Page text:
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Boat Woes
5:04 am
Thu July 31, 2014

Ferry Delays Almost Everywhere As State Repositions Fleet

Slow-going on the ferries this week, as the fleet is repositioned to make up for out-of-service vessels.
AP

There are big delays on the Washington state ferries, just about anywhere you go this week. The fleet has been redistributed to make up for some out-of-service vessels, and that’s having ripple effects nearly system-wide.

Some examples:

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Going Places
5:00 am
Thu July 31, 2014

Why You Should Take Your Hobbies With You On Vacation

Fans react as the home team scores during an upset of the out-of-town favorite Havana Metropolitanos, a farm-team of the well-known Industriales, during the Cuban National Baseball Series in Holguin, Cuba.
AP Photo

Traveling, whether around the globe or across the state, doesn’t have to be all about food, lodging and tourist attractions. KPLU travel expert Matthew Brumley says it also can be about trying familiar things in new places.

First of all, this advice isn’t for everybody. If you want to see the sights, lounge around the pool or the beach, or spend the day in museums, by all means, go for it. Those are great things to do on vacation.

But for travelers who enjoy blending in, and almost becoming a local, bringing your hobbies along on vacation can be worthwhile.

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Early Childhood Education
10:51 pm
Wed July 30, 2014

Unions Sue City Leaders, Hoping To Give Seattle Voters A Second Early Ed. Option

Supporters of I-107 silently protest a Seattle City Council vote to pit the initiative they favor against a city-endorsed preschool pilot proposal at a meeting in June 2014.
Kyle Stokes

Seattle voters might not have to choose between the two early childhood education programs slated for the November ballot despite city leaders' warnings that the two questions are incompatible and contradictory.

Union leaders backing Initiative 107, a ballot initiative that would hike wages and mandate training for the Seattle's 4,000 early childhood workers, filed a lawsuit Wednesday seeking to allow voters to give separate up-or-down votes on their measure as well as on a second, city-backed proposal to create a preschool pilot program.

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Law
4:59 pm
Wed July 30, 2014

Court Rules Against Families Of Wildland Firefighters Killed In 2003

Mark Ransdell was a 23-year-old contract firefighter who died in a fiery van crash in 2003.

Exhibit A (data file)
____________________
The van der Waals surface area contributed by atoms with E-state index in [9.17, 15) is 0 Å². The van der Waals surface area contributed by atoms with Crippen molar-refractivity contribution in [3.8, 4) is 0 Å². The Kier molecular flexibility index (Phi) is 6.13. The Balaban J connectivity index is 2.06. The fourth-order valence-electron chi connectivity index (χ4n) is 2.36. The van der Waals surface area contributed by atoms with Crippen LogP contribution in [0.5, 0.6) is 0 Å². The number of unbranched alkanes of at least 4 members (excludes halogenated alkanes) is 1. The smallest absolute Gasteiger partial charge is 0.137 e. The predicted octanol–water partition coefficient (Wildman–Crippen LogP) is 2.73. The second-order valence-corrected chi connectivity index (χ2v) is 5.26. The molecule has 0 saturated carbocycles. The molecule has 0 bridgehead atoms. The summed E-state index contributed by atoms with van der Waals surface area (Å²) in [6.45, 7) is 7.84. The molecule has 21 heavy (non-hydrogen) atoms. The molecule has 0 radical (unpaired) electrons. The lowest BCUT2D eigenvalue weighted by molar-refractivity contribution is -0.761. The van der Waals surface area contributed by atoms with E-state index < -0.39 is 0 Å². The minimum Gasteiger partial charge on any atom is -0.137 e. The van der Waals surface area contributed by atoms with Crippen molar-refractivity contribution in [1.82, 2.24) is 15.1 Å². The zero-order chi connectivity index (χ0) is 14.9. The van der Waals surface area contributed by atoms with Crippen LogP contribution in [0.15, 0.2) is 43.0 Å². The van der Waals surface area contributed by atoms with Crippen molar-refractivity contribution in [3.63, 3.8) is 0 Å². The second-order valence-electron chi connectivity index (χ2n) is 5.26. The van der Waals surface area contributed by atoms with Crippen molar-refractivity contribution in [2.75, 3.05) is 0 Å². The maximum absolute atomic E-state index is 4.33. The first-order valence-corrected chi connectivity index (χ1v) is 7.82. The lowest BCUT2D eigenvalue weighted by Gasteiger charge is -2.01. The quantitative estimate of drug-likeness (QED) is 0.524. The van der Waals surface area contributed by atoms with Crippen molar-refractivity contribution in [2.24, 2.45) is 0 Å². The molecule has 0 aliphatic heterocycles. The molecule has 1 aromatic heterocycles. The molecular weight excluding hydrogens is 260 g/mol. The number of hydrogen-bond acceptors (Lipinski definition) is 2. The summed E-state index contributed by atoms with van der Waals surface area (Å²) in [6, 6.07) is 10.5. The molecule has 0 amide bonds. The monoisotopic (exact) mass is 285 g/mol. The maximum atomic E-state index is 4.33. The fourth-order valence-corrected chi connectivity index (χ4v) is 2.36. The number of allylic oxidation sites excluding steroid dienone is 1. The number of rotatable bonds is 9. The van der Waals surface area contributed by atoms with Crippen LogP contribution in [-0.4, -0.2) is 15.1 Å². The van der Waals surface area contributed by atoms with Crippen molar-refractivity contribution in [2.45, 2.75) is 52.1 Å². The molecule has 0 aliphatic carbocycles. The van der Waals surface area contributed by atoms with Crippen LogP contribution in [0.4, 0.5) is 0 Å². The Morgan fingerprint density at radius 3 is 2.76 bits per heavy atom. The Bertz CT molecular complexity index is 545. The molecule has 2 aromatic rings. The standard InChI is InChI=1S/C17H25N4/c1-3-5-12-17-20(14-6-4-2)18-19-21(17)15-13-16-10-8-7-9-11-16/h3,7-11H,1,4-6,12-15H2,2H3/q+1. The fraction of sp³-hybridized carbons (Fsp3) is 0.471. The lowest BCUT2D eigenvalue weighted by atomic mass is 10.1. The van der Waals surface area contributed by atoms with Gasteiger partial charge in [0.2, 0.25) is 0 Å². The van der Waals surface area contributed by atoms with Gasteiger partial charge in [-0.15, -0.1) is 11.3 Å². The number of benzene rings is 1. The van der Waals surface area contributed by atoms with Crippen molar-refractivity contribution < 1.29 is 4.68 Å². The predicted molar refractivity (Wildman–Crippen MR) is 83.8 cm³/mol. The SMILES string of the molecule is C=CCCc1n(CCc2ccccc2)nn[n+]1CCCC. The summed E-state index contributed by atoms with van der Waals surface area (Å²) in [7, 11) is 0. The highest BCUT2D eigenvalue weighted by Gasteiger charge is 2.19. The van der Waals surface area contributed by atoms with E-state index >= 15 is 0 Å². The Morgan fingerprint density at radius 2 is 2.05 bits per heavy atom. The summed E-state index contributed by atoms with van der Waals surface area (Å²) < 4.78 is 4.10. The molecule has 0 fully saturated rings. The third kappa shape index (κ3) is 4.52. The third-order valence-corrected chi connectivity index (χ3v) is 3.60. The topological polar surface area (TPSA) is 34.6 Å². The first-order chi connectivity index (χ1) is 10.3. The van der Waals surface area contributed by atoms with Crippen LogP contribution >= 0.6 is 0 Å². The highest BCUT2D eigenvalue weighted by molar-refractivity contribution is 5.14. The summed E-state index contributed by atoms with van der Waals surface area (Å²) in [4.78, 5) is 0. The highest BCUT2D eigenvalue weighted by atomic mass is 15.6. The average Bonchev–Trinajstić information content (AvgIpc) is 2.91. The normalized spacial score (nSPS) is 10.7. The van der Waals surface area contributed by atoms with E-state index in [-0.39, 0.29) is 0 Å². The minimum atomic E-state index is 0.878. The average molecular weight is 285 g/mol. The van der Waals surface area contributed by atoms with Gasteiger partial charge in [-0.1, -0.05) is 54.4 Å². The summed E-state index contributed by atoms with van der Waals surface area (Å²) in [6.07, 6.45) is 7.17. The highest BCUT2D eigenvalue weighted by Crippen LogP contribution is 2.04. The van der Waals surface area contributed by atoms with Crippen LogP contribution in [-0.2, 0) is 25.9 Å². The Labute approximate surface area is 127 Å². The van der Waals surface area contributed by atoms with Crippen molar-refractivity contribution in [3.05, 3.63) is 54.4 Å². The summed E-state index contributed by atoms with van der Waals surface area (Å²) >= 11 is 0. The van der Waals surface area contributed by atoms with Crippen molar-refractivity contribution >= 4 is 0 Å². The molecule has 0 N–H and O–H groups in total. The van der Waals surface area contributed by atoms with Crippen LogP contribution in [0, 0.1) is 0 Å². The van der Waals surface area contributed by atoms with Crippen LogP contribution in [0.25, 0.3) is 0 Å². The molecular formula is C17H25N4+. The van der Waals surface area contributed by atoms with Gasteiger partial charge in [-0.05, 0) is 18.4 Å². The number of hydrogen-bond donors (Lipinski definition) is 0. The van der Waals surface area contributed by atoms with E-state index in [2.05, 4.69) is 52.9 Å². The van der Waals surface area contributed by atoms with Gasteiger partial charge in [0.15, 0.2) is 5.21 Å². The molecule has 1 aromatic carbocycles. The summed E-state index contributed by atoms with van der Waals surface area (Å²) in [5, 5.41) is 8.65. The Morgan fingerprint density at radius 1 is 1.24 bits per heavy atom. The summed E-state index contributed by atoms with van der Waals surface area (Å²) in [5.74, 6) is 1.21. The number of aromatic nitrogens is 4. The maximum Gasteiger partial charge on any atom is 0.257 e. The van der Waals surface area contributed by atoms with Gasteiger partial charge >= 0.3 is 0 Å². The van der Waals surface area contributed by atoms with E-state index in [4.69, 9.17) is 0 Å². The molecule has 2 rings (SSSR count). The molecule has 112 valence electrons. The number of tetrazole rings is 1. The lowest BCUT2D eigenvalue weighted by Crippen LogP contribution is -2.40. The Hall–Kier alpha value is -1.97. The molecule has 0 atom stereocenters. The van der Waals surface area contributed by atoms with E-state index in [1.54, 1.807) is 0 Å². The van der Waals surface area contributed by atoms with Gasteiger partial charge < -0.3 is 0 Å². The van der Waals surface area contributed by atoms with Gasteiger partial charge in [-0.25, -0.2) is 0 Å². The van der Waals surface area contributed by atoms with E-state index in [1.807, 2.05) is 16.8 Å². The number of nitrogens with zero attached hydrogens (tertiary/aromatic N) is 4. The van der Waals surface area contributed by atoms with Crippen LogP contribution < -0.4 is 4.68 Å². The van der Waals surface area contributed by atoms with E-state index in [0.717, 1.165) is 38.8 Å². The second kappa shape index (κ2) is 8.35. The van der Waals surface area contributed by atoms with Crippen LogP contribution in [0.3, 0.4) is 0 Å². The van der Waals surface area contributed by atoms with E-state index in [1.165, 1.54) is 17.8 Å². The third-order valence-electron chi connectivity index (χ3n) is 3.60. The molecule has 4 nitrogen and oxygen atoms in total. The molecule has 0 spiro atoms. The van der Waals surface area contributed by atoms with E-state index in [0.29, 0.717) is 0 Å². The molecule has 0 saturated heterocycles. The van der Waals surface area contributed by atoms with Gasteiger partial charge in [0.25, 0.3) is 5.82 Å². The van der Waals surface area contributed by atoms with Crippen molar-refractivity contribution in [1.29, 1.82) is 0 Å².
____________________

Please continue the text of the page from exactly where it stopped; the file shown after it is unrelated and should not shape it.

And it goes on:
Courtesy of the Ransdell family.

These days, you can often find contract firefighters on the front lines. They’re usually indistinguishable from government firefighters.

But a recent court ruling has made it clear: if they’re killed in the line of duty, their families are not eligible for federal survivor benefits.

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Aerospace
12:44 pm
Wed July 30, 2014

Boeing Will Handle Final Assembly Of 787-10 In South Carolina, Not Washington

Boeing says final assembly of its 787-10 plane, a planned larger version of its "Dreamliner" aircraft, will take place in South Carolina.

The company says the work will be done in North Charleston, South Carolina, because the plane is too large to efficiently transport it from North Charleston to a facility in Washington state. The 787-10 is still being designed and Boeing expects to start final assembly of the first planes in 2017.

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Controversial Words
9:51 am
Wed July 30, 2014

How Twitter Amplified An NRA Lobbyist's Comments About Anti-Gun Jews

The Yes on 594 campaign used Twitter to quickly disseminate comments by NRA lobbyist Brian Judy.

Supporters of a Washington gun control measure on the November ballot may have just gotten a mid-summer boost. They’re capitalizing on an audio recording that recently surfaced.

The hard-to-understand audio recording first appeared on the left-wing blog “Horses Ass.” The blog’s author said the audio is of NRA lobbyist Brian Judy speaking recently to a pro-gun group. Judy questioned Jewish people who are anti-guns.

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Church And State
9:36 am
Wed July 30, 2014

Pierce County Becomes First In Northwest To Approve 'In God We Trust' Motto Display

This file photo shows the exterior of the Pennsylvania State Capitol in Harrisburg, Pennsylvania.
Ad Meskens Wikimedia Commons

A divided county council in Pierce County, Washington Tuesday voted to display the motto "In God We Trust" in its chambers, becoming the first jurisdiction in the Northwest to take part in a national campaign to feature the motto.

But the approval came with a twist.

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Climate Change
5:00 am
Wed July 30, 2014